Gordon Ramsay has hit back at a critic after she accused him of cultural appropriation over his new ‘fake Chinese’ Mayfair restaurant.
The chef became embroiled in a row ahead of the opening of his eaterie Lucky Cat as one reviewer alleged there appeared to be no Asian chefs in the kitchen.
Now the famously hot-tempered 52-year-old has lashed out over the ‘slew of derogatory and offensive social media posts’ by food writer Angela Hui.
Writing for the London Eater website, she posted a scathing review calling the new venture ‘nothing if not a real life Ramsay kitchen nightmare’.
However Ramsay took exception at social media messages allegedly sent by Ms Hui in which she targeted the partner of executive chef Ben Orpwood, calling her a ‘token Asian wife’.
Gordon Ramsay (left) has hit back at a food critic after she allegedly referred to Executive Chef Ben Orpwood’s partner as a ‘token Asian wife’ on social media
Executive Chef Ben Orpwood pictured with his wife, who Ramsay claimed was labelled a ‘token Asian’ by Ms Hui on social media
In an article for the London Eater website food writer Angela Hui (pictured) criticised Ramsay for the experience, describing it as ‘nothing if not a real life Ramsay kitchen nightmare’
Ramsay said: ‘Despite the very positive feedback from guests, there was, regrettably, one offensive response from the night which I have to call out.’
He added: ‘The slew of derogatory and offensive social media posts that appeared on Angela Hui’s social channels, were not professional.
‘It is fine to not like my food, but prejudice and insults are not welcome, and Ms Hui’s comments around my Executive Chef and his wife, calling her a ‘token Asian wife’, were personal and hugely disrespectful.’
In her online review, Ms Hui wrote: ‘The pop-up dinner took place in a futuristic-looking plain white event space called Ice Tank in Soho, which felt more seedy nightclub than Asian eating house.
‘Or, perhaps, that is Ramsay’s vision of a vibrant (nee ‘authentic’) Asian eating house.’
She added: ‘I was the only east Asian person in a room full of 30-40 journalists and chefs.’
Ramsay said that the evening itself was a ‘warm, buzzing and brilliant night to celebrate what has been a long-time vision for me’.
Diners sampled dishes such as mini wagyu pastrami burger with Asian chilli jam and smoked duck breast with plum and Japanese nashi pear.
Pictured: Gordon Ramsay with Executive Chef Ben Orpwood at the preview event last week
Some social media users were critical of Ramsay for employing non-Asian chefs at his new restaurant
Left to right: Gizzi Erskine, Laura Whitmore, Gordon Ramsay, Melissa Hemsley and Isaac Carew at the Lucky Cat preview event in Mayfair last week
Two top chefs waded into the row this morning on Good Morning Britain, claiming that cultural appropriation was ‘inevitable’ in the modern world.
Scottish chef Neil Rankin said it would be ‘disingenuous’ of him to deny being inspired by food from other cultures having lived in ‘multi-cultural London’.
He said: ‘If you’re a diner and what authentic food, I would go to Italy or China. Food is like language, it travels and changes.
‘As a chef growing up in multi-cultural London, I ate more Italian and Chinese food than British food and being more influence by that, it would be disingenuous of me if I wasn’t inspired by that.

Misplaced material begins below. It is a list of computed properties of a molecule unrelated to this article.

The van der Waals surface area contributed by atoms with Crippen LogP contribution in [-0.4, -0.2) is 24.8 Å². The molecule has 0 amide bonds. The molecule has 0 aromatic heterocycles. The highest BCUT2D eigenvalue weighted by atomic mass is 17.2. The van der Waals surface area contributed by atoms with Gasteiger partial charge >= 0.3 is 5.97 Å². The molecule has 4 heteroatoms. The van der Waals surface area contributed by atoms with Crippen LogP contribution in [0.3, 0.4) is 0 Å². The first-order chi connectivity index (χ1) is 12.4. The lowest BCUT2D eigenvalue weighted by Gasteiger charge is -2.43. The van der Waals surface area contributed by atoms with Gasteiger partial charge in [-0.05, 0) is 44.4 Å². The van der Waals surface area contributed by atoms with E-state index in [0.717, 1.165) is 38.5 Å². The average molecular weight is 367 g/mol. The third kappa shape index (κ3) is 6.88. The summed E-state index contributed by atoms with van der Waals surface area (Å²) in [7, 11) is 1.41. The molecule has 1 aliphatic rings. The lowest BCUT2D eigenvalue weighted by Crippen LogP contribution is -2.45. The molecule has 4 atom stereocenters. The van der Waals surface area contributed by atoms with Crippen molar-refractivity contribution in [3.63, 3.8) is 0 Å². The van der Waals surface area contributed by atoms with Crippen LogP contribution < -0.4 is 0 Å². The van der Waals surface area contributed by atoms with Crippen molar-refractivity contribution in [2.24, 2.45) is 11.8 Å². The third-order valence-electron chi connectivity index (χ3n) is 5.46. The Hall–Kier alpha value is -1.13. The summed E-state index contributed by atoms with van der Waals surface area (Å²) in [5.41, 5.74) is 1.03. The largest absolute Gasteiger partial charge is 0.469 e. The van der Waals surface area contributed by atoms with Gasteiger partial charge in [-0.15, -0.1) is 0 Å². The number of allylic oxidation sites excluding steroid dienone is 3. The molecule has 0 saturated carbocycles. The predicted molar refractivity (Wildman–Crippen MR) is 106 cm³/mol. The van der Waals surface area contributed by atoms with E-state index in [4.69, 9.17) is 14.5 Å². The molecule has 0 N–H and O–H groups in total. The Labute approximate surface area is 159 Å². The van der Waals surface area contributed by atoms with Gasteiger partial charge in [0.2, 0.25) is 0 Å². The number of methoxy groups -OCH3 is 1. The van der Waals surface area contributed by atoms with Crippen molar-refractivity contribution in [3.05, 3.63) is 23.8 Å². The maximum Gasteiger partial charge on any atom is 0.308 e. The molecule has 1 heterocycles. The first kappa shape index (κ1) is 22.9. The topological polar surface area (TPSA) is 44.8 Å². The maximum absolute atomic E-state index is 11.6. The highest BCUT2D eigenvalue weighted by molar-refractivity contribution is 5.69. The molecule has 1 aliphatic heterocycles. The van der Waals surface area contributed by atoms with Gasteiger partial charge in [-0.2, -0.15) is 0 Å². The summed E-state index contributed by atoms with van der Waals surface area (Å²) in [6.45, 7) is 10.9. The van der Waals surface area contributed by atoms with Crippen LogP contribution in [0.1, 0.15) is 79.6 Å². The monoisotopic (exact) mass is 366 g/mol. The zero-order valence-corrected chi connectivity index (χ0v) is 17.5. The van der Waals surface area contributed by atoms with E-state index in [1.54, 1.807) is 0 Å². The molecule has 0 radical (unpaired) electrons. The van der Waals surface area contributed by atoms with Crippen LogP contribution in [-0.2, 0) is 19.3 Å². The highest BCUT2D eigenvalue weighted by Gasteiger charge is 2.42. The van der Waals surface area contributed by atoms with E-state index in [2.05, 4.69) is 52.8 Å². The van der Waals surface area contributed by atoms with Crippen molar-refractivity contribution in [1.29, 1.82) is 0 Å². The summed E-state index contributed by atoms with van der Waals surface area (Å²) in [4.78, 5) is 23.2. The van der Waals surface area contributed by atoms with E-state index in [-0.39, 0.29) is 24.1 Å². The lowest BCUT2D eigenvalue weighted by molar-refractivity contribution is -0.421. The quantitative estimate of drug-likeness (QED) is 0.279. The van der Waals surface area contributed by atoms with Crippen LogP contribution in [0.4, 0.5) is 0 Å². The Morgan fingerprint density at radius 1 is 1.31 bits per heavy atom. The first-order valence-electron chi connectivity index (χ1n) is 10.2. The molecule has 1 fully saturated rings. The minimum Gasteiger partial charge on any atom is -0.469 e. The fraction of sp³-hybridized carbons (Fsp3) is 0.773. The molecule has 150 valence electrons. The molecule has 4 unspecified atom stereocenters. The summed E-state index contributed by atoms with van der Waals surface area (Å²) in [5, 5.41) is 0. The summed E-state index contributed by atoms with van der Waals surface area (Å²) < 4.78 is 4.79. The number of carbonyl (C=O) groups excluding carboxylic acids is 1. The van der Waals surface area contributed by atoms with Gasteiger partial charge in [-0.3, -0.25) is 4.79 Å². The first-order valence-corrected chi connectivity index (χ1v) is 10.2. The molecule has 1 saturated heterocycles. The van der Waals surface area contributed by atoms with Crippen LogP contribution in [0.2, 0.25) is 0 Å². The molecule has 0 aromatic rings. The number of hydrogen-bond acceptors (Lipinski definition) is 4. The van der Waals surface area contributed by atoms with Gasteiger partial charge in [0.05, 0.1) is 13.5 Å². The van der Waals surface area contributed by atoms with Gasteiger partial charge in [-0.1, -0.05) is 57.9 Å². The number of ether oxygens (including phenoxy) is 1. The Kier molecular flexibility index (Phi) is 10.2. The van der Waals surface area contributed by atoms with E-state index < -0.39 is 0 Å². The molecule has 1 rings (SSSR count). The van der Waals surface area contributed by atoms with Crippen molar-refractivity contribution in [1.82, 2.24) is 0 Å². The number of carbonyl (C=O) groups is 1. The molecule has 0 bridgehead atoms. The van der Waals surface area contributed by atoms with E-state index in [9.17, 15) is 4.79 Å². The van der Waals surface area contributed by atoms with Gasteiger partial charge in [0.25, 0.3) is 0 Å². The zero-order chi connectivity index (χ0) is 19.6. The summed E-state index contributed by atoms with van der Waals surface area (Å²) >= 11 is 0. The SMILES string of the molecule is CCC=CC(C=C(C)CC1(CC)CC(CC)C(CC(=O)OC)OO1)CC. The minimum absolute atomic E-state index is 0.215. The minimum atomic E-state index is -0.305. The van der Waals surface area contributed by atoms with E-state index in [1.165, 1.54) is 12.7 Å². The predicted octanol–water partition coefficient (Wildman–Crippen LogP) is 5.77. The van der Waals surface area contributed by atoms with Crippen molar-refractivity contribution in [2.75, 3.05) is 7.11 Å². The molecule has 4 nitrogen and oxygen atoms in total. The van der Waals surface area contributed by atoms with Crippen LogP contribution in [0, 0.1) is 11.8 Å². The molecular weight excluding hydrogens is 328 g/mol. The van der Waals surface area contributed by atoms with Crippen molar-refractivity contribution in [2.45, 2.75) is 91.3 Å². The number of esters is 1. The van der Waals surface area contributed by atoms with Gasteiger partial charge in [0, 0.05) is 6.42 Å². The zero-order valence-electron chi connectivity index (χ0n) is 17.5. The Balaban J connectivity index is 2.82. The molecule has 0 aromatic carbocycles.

‘Cultural appropriation is inevitable and it’s disingenuous to say you’re just going to eat British food for the rest of your life.
‘A chef can learn how to cook pasta without living in Italy. To understand the culture, it takes years and years. To cook one dish doesn’t take that, you can look it up in three minutes on YouTube.’
Pictured: Ramsay with Laura Whitmore and Gizzi Erskin
Aldo Zilli, Italian chef who’s lived in Britain for 42 years, said it was important for restaurants to employ chefs from the countries where the dishes originated.
He added: ‘At home you can do whatever you wish.
‘But spaghetti Bolognese does not exist in Italy, for example, but people in Britain have been eating it for 40 years, in my house even; my wife makes it still.
‘When it comes to real Italian food, it doesn’t really exist, as it comes from regions not Italy as a whole. I’m involved in a restaurant chain that employs just Italian chefs.
‘You grow up in Italy you grow up with those flavours. I don’t think that anyone else outside Italy is going to understand that food but Italian chefs.’
But others have also criticised him for his Asian-style eatery.
Chinese-American chef George Chen responded to one of Ramsay’s posts on Twitter promoting the new venue, saying: ‘Is the famous Chef going to curse at his white cooks in Asian or what?
‘Every chef has a right to interpret another cuisine but the integrity and culture (read authenticity – albeit I hate that term) needs to be studied in depth and not WHITEwashed for marketing purposes!’
Writing in an article for Huffington Post, Asian-American journalist Kimberly Yam said: ‘Many people aren’t exactly happy with the chef’s claim to deliver ‘authentic’ Asian cuisine at the restaurant, especially without an Asian chef at the helm.’
Ramsay has previously been the subject of similar criticism. American journalist Jeff Yang wrote: ‘I dig his shows but it’s impossible to have an ‘authentic Asian restaurant’ because Asia is a *continent*, not a cuisine.
‘It’s like if he said he was opening an ‘authentic European restaurant.’ He’d get laughed out of town and I hope this does too.’
In an Instagram post, Ramsay said: ‘Gordon Ramsay Restaurants do not discriminate based on gender, race or beliefs and we don’t expect anyone else to.
‘I may not agree with all reviews, but if someone is going to be critical, then I expect them to be professional and have some integrity.’